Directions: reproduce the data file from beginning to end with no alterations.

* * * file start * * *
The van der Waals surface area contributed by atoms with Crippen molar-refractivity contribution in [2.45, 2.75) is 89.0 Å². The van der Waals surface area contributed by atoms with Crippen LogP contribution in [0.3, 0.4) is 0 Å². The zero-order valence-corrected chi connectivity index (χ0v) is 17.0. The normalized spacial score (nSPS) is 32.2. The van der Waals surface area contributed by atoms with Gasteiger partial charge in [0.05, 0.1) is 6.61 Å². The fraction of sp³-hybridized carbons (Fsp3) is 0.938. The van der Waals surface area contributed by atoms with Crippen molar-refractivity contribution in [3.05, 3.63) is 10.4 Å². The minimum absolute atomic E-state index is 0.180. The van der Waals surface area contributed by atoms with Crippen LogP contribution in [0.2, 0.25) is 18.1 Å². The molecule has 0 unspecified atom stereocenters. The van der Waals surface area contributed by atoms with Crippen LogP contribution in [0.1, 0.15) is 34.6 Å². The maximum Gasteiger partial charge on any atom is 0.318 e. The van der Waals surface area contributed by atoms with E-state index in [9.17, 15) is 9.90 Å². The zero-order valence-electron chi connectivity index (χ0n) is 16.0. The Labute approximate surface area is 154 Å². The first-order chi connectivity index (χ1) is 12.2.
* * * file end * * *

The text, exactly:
The van der Waals surface area contributed by atoms with Crippen molar-refractivity contribution in [2.45, 2.75) is 89.0 Å². The van der Waals surface area contributed by atoms with Crippen LogP contribution in [0.3, 0.4) is 0 Å². The zero-order valence-corrected chi connectivity index (χ0v) is 17.0. The normalized spacial score (nSPS) is 32.2. The van der Waals surface area contributed by atoms with Gasteiger partial charge in [0.05, 0.1) is 6.61 Å². The fraction of sp³-hybridized carbons (Fsp3) is 0.938. The van der Waals surface area contributed by atoms with Crippen molar-refractivity contribution in [3.05, 3.63) is 10.4 Å². The minimum absolute atomic E-state index is 0.180. The van der Waals surface area contributed by atoms with Crippen LogP contribution in [0.2, 0.25) is 18.1 Å². The molecule has 0 unspecified atom stereocenters. The van der Waals surface area contributed by atoms with Crippen LogP contribution in [0.1, 0.15) is 34.6 Å². The maximum Gasteiger partial charge on any atom is 0.318 e. The van der Waals surface area contributed by atoms with E-state index in [9.17, 15) is 9.90 Å². The zero-order valence-electron chi connectivity index (χ0n) is 16.0. The Labute approximate surface area is 154 Å². The first-order chi connectivity index (χ1) is 12.2.